Chemotypes essentially refer to the unique fingerprint-like chemical compositions of different biological organisms – In the case of kava, sometimes plants which have little difference in morphology (i.e., they look the same) can contain widely varying amounts and ratios of organic chemical compounds. Understanding the importance of chemotypes, and how to interpret them, can help you to distinguish which particular cultivar of kava you might prefer the most, especially once you have a bit of experience in the kava drinking arena.

As with other psychoactive compounds, the amount and ratio of the psychoactive constituents of kava can contribute greatly to both the physiological effects and subjective experience of the person consuming them. Although there are a multitude of naturally occurring chemicals in kava,16,17,18,19,20 the quantity and ratio of the 6 major kavalactones listed above are likely what will affect the kava drinker’s experience the most, with each kavalactone influencing the overall effect in its own way.

Psychoactive compounds are tricky though; There can be synergistic effects, whereby the effect induced by one molecular interaction in the brain is enhanced (or altered) by another compound acting at the same site (or even via an entirely different mechanism), leading to potentiation or enhancement of a particular physiological or subjective response. In other words, some psychoactive compounds, in addition to whatever effect they confer on their own, also increase (or otherwise alter) the effect induced by another psychoactive compound such that the resultant effect of the 2 compounds

administered in combination with each other is greater than would be their individual effects added together. Because of the potential for synergism in kava,,  it is not only the quantity of a particular kavalactone that is important in regard to its ultimate effect on the human mind and body, but also its ratio to other kavalactones, and let’s not forget that the unique physiology of the person who imbibes this incredible elixir will play a major role too. 

There are a whole host of other pharmacological factors that have the potential to influence how kavalactones and their ratios to each other might work to affect a person’s state of mind while under their influence. Some of these have been relatively well studied, but as with most psychoactive substances, there is plenty yet to learn about kava too. We won’t get into it in great detail here, but the potential for things like competitive partial or inverse agonism, competitive antagonism, allosteric modulation, variability in accumulation, differing absorption or clearance rates, among other factors, may be applicable to kava and its constituents; The point is, it isn’t as simple as saying more of this one particular kavalactone will induce exactly this one particular physiological or psychological response.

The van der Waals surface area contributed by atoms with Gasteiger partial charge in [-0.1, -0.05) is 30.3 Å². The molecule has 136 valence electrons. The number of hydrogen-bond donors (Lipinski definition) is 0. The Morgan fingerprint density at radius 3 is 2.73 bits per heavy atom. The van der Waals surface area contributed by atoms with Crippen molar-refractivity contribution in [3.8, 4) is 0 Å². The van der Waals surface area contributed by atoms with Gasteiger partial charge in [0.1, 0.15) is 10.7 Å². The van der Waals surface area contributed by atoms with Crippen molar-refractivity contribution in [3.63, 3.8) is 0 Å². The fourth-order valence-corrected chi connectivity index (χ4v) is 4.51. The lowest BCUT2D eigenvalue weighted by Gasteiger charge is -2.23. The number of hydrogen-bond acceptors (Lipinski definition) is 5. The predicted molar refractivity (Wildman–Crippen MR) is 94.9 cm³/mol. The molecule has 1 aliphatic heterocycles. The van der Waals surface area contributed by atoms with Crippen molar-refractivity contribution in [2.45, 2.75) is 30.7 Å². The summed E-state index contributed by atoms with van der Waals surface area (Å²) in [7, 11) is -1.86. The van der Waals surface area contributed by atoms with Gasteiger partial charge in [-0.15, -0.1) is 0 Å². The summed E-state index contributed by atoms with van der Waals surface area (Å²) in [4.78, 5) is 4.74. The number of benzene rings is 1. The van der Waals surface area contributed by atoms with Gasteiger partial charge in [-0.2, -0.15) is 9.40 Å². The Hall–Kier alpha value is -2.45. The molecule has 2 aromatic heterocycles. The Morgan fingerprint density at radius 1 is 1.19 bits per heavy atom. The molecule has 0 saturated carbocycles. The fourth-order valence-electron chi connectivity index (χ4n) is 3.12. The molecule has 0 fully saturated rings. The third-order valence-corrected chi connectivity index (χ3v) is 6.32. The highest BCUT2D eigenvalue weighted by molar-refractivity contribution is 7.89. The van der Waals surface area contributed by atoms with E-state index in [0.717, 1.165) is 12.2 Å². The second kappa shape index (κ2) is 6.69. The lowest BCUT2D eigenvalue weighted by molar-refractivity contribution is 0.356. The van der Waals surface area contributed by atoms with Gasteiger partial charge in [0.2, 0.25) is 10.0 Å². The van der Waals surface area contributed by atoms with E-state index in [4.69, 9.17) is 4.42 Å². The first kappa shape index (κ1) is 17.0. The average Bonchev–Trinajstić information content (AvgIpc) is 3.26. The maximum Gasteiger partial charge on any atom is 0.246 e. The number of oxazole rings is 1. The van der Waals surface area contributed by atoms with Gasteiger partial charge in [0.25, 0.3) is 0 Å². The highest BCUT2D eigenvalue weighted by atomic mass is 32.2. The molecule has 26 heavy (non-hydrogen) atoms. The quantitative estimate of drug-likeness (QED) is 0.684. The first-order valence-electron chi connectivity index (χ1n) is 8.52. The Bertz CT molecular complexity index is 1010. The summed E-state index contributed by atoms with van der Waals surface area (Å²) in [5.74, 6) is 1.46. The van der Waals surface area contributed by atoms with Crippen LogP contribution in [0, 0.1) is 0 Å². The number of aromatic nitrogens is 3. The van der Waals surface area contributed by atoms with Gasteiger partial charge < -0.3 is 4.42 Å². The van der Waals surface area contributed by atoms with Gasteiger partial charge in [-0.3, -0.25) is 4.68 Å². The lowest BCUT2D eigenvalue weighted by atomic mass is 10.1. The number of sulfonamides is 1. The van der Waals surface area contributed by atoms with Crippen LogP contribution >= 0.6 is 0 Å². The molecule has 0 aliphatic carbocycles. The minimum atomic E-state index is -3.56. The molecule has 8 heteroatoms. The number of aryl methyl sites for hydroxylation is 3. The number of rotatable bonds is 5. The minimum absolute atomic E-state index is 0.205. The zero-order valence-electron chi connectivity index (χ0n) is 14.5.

That said, if you drink enough kava, you will get to appreciate how different chemotypes make you feel, and which feeling would be most desirable for you to experience at any given time, and therefore, which kava you would optimally like to get into your shell. It is always nice to have a few varieties on hand, with some people preferring to drink very similar kavas with only subtle differences between them, and other people opting for more extremes in the chemotypes of the kavas they elect to imbibe. To many people, variety is the spice of life, as it were.

 Ok, so how do you interpret the chemotype assigned to your kava?

The simplified kava chemotype lists the 6 major kavalactones, by number, in order of their abundance in relation to each other within the plant. For example, a batch of Kelai kava might have a chemotype of 243156, informing us that of the 6 kavalactones listed, dihydrokavain (2) is most abundant, followed by kavain (4), then yangonin (3), desmethoxyyangonin (1), dihydromethysticin (5), and least of all, methysticin (6).